court recently held that a manager with supervisory authority was
shielded from liability for terminating the plaintiff on a
contract-interference claim, even though in that case the plaintiff and
the manager-defendant worked for separate but related corporate entities.
See Hill v. Columbia Tristar Television, Inc., No. B155066,
2003 WL 1958881 (Cal. Ct. App. Apr. 28, 2003). Although the court did not
specifically address the corporate estoppel issue, the analysis in
Hill supports the position that corporate estoppel does not
trump agency principles in the employment context.
In the present case, regardless of the fact that plaintiff nominally
worked for GCDC and defendants for GC, the complaint alleges that
defendants had actual supervisory authority over plaintiff.
(See ¶¶ 18, 20) For example, plaintiffs offer of employment
was signed by GC's co-Chairman, Lodwrick Cook (W.; Compl. Ex. D), and
plaintiff reported at various times to
Winnick, Cohrs, and Perrone to discuss his job responsibilities.
(Id.) Given that defendants hired him, supervised him during
the course of his employment, and ultimately made the decision to
terminate him, Olofson cannot seriously claim that defendants were
interfering with his contract with another company in so doing. It is
apparent on the face of the complaint that defendants exercised the
authority of GCDC in making these decisions, and that they therefore
"stood in its shoes" and acted as its agents in firing Olofson,
regardless of their own employment relationship to GCDC. There was
therefore no "third party" to the contract with which they could
interfere, and plaintiffs interference with contract claims fail as a
matter of law.*fn3
B. Interference with Prospective Economic Advantage
The elements of the tort of intentional interference with prospective
economic advantage are (1) an economic relationship between plaintiff and
a third party containing the probability of future economic benefit to
the plaintiff, (2) knowledge by the defendant of the existence of the
relationship, (3) intentional acts on the part of the defendant designed
to disrupt the relationship, (4) actual disruption of the relationship,
(5) damages to the plaintiff proximately caused by the defendant's acts.
Korea Supply Co. v. Lockheed Martin Corp., 63 P.3d 937, 950-51
(Cal. 2003); Buckaloo v. Johnson, 537 P.2d 865, 872 (Cal.
1975), disapproved on other grounds by Delia Penna v.
Toyota Motor Sales. U.S.A., Inc., 902 P.2d 740, 751 n.5 (Cal. 1995).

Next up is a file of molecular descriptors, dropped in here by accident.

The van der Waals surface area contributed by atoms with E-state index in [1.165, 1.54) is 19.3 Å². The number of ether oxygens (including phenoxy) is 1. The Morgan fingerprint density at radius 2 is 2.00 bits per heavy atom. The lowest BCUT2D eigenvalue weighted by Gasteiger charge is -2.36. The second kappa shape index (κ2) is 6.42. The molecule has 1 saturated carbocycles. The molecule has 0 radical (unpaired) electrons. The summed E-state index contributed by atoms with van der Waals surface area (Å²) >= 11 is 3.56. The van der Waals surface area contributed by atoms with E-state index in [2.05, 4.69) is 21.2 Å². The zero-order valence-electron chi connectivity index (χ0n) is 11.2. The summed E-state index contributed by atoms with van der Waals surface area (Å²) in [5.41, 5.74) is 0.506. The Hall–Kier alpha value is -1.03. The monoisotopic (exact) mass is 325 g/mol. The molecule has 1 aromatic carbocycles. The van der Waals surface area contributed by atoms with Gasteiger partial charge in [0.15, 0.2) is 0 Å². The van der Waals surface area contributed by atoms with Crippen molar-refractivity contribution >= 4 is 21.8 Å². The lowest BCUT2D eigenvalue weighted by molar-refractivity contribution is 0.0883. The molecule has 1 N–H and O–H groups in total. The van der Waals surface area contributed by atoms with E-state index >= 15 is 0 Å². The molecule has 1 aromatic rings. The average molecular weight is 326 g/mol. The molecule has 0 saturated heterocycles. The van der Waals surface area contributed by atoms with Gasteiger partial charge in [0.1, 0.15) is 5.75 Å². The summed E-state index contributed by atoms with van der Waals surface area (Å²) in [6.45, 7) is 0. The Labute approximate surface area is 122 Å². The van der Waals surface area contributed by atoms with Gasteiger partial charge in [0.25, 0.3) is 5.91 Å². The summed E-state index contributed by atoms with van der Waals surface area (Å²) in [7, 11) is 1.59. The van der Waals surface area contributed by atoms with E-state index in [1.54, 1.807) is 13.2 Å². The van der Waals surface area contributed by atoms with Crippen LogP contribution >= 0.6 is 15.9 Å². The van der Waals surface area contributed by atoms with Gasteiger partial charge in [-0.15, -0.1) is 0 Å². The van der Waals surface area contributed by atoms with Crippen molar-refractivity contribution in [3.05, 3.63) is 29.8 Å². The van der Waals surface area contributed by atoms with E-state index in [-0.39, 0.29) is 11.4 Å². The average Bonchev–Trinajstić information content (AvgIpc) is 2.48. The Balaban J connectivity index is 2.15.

to addition, a plaintiff must plead and prove "that the defendant not
only knowingly interfered with the plaintiffs expectancy, but engaged in
conduct that was wrongful by some legal measure other than the fact of
interference itself." Delia Penna, 902 P.2d at 751. This
"bring[s] a greater solicitude to those relationships that have
ripened into agreements, while recognizing that relationships short of
that subsist in a zone where the rewards and risks of competition are
dominant." Delia Penna, 902 P.2d at 751.
Plaintiffs claims for interference with prospective economic advantage
are indistinguishable from his interference with contract claims, and
therefore fail for the same reasons. As the California Supreme Court
stated in Shoemaker, "plaintiffs pleading has identified no
`prospective economic advantage' other than the continuation of his
employment relationship. Thus . . . it is in reality identical in
substance to plaintiffs claim for inducement of breach of contract."
Shoemaker, 801 P.2dat 1068: see also Kacludis v. GTE
Sprint Communications Corp., 806 F. Supp. 866, 872-73 (N.D. Cal.
1992) (dismissing claim for intentional interference with prospective
economic advantage brought by employee against supervisor, following
Shoemaker), Just as Olofson failed to identify defendants'
breach of a contract between the plaintiff and a third party, so has he
failed to identify their interference with a prospective economic
relationship between plaintiff and a third party.
To the extent that plaintiff attempts to argue that defendants
interfered with his prospective relationships with other potential future
employers ¶¶ 87, 94), his claim fails for the independent reason that
he has not identified any specific economic opportunity with which
defendants interfered. California courts have insisted that to establish
interference with prospective economic advantage, a plaintiff must
specifically allege a relationship with a particular third party that has
a "probability of future economic benefit to the plaintiff."
Westside Center Associates v. Safeway Stores Inc.,
49 Cal.Rptr.2d 793, 803 (Cal. Ct. App. 1996) (emphasis in original). This
heightened requirement distinguishes situations in which a
defendant's wrongful acts disrupt a plaintiff's reasonable
expectation of entering into a specific contract from those in which the
defendant's acts merely harm or reduce the plaintiff's more general
opportunities. The tort thus "protects the expectation that the
relationship eventually will yield the desired benefit, not necessarily
the more speculative expectation that a potentially beneficial
relationship will arise." Korea Supply Co., 63 P.3d at 950,
quoting Westside Center Associates, 49 Cal.Rptr.2d at 804.
Plaintiff here has failed to allege any particular economic relationship
between himself and any potential employer with which defendants'